Standing before event organizers, Sen. Hillary Clinton led a campaign rally and fundraiser from the Tabernacle stage.
The rally opened with actors Mary Steenbergen and Ted Danson, who performed a comedy sketch revolving around Mr. Danson's desire to sing, despite his inability to sing. Those in the crowd who thought they could sing better were asked to stand, and Ms. Steenbergen picked a man who stepped tentatively toward the stage. The man, of course, was a ringer, well-known Oak Bluffs resident Jim Thompson, who sang out with a booming baritone voice the Negro spiritual "Good News, The Chariot is Coming." He was quickly joined on stage by a choir of singers from many different Island organizations.
"It was tremendous, a tremendous feeling, a community feeling, that's what I really enjoyed," said Mr. Thompson. "The greatest part for me, was that we were able to get singers from all across the Island to come together after two rehearsals."
Island favorite Carly Simon, joined by her son Ben Taylor, daughter Sally Taylor, and later, songwriter Jimmy Webb, performed several tunes for the crowd.
Former President Bill Clinton
Ms. Steenbergen, who has known the Clintons since they all lived in Arkansas 30 years ago, then introduced Mr. Clinton as her "favorite president so far."
The former president received a roaring ovation from the crowd and drew laughs when he described the unique dynamic of a family that includes a husband who was president, and a wife who wants to be.
"She calls me from somewhere at least once a week," said Mr. Clinton, "and says 'do you realize I'm 15 years older than you when you did this, this is hard work!'"
Sen. Clinton then took the stage to another rousing ovation and delivered a polished address, though straying little from her standard stump speech.
She touched on issues including health care, the standing of America around the world, the economy, energy, and global warming.
Ms. Clinton struck a chord with the crowd when she noted that changing weather patterns are having a direct effect on the cost and availability of property insurance. "I don't know as much about what's happening in Massachusetts or here on the Vineyard, but I can tell you that in New York, on Long Island, Allstate and other insurance companies are canceling homeowners' policies," said Sen. Clinton. "They've done long-term weather projections. They see frequency and intensity of hurricanes increasing. So global warming is an issue that is not just about the future, it's about now."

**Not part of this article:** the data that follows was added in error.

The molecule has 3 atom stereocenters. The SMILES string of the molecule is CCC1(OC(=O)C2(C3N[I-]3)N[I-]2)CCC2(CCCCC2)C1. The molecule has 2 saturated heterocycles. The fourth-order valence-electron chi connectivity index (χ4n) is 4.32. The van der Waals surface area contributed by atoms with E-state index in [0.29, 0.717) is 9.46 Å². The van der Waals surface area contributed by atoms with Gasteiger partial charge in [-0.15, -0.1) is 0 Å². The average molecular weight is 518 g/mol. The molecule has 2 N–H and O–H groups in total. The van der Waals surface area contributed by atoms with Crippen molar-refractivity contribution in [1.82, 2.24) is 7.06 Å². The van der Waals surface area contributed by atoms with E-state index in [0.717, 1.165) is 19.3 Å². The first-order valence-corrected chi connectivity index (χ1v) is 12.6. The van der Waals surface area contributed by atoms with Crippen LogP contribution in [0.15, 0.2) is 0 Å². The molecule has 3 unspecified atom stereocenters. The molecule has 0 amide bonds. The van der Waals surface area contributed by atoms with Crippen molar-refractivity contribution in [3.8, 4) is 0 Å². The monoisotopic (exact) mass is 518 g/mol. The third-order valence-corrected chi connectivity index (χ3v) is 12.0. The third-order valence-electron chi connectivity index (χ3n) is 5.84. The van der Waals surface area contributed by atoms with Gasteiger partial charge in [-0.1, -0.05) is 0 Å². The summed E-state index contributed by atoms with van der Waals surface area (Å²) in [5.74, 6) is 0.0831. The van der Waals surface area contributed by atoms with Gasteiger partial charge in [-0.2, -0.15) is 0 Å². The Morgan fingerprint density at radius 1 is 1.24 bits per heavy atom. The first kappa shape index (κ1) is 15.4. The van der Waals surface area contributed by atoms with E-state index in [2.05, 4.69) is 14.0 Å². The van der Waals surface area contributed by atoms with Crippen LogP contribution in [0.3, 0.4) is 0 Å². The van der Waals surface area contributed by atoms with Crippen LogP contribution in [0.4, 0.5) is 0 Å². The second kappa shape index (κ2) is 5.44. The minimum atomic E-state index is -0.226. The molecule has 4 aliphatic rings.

The most electric moment in the event came near the end of her speech. Sen. Clinton got an instant and prolonged standing ovation when she said "I am very excited, that I have the possibility of becoming the first woman president. We will make it happen."
For Glenna Barkan of Oak Bluffs, the campaign rally reminded her of the time she traveled to see President John F. Kennedy's motorcade. "I was very impressed with Hillary, and how strong she was," said Ms. Barkan. "I was leaning toward Obama. I was undecided, but she may have convinced me. I didn't realize how good she is at this. You never get that from watching TV."
A sell-out crowd of 2,200 paid $50 to sit inside, while hundreds more watched and listened for free from the lawn outside the Tabernacle.
Outside on the lawn, the reaction was similar. "I was impressed by how well she could connect, this far away," said Melissa Cronin, a summer resident of the Campground. "Everyone around us was cheering and screaming. Even the dogs were going crazy."
"There's definitely a personal connection, you can sense the energy, the emotion, how they're connecting to the community," said Mia Espy, of West Tisbury.
"I did not want to miss this," said Sarah Thulin of Aquinnah. "It's sort of a, as my husband calls it, a grandparent moment, where you can hopefully say someday to your grandchild 'I was at the Tabernacle hearing Hillary, who went on to be our first woman president.' It's a pivotal time for our nation."
Flanked by Secret Service agents, Sen. Clinton spent nearly 30 minutes following the speech greeting well wishers, signing autographs and posing for pictures, before zooming off to the Edgartown home of longtime supporters Frank and Carol Biondi for yet another fund-raising event.